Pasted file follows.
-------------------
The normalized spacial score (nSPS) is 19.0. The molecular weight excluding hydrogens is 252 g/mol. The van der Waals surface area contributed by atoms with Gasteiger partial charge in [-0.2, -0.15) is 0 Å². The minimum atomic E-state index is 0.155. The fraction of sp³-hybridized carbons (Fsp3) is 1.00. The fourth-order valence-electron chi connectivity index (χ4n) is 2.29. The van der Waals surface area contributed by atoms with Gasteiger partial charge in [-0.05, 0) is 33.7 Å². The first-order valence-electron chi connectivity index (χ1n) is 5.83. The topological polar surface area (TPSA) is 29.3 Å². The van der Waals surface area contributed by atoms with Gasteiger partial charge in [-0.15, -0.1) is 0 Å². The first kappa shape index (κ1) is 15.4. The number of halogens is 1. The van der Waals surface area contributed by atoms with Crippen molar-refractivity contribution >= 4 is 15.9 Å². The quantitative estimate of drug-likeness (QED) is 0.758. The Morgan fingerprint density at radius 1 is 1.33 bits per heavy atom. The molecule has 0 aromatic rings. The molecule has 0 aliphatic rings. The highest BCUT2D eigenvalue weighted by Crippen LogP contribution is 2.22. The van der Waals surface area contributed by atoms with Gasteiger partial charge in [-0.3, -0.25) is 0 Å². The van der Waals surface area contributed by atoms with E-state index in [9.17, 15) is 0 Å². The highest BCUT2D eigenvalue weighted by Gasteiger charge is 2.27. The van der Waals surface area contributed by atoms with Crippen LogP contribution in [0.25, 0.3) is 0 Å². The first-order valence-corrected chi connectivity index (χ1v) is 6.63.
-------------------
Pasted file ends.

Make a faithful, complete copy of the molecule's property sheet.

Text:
The normalized spacial score (nSPS) is 19.0. The molecular weight excluding hydrogens is 252 g/mol. The van der Waals surface area contributed by atoms with Gasteiger partial charge in [-0.2, -0.15) is 0 Å². The minimum atomic E-state index is 0.155. The fraction of sp³-hybridized carbons (Fsp3) is 1.00. The fourth-order valence-electron chi connectivity index (χ4n) is 2.29. The van der Waals surface area contributed by atoms with Gasteiger partial charge in [-0.05, 0) is 33.7 Å². The first-order valence-electron chi connectivity index (χ1n) is 5.83. The topological polar surface area (TPSA) is 29.3 Å². The van der Waals surface area contributed by atoms with Gasteiger partial charge in [-0.15, -0.1) is 0 Å². The first kappa shape index (κ1) is 15.4. The number of halogens is 1. The van der Waals surface area contributed by atoms with Crippen molar-refractivity contribution >= 4 is 15.9 Å². The quantitative estimate of drug-likeness (QED) is 0.758. The Morgan fingerprint density at radius 1 is 1.33 bits per heavy atom. The molecule has 0 aromatic rings. The molecule has 0 aliphatic rings. The highest BCUT2D eigenvalue weighted by Crippen LogP contribution is 2.22. The van der Waals surface area contributed by atoms with Gasteiger partial charge in [-0.3, -0.25) is 0 Å². The van der Waals surface area contributed by atoms with E-state index in [9.17, 15) is 0 Å². The highest BCUT2D eigenvalue weighted by Gasteiger charge is 2.27. The van der Waals surface area contributed by atoms with Crippen LogP contribution in [0.25, 0.3) is 0 Å². The first-order valence-corrected chi connectivity index (χ1v) is 6.63.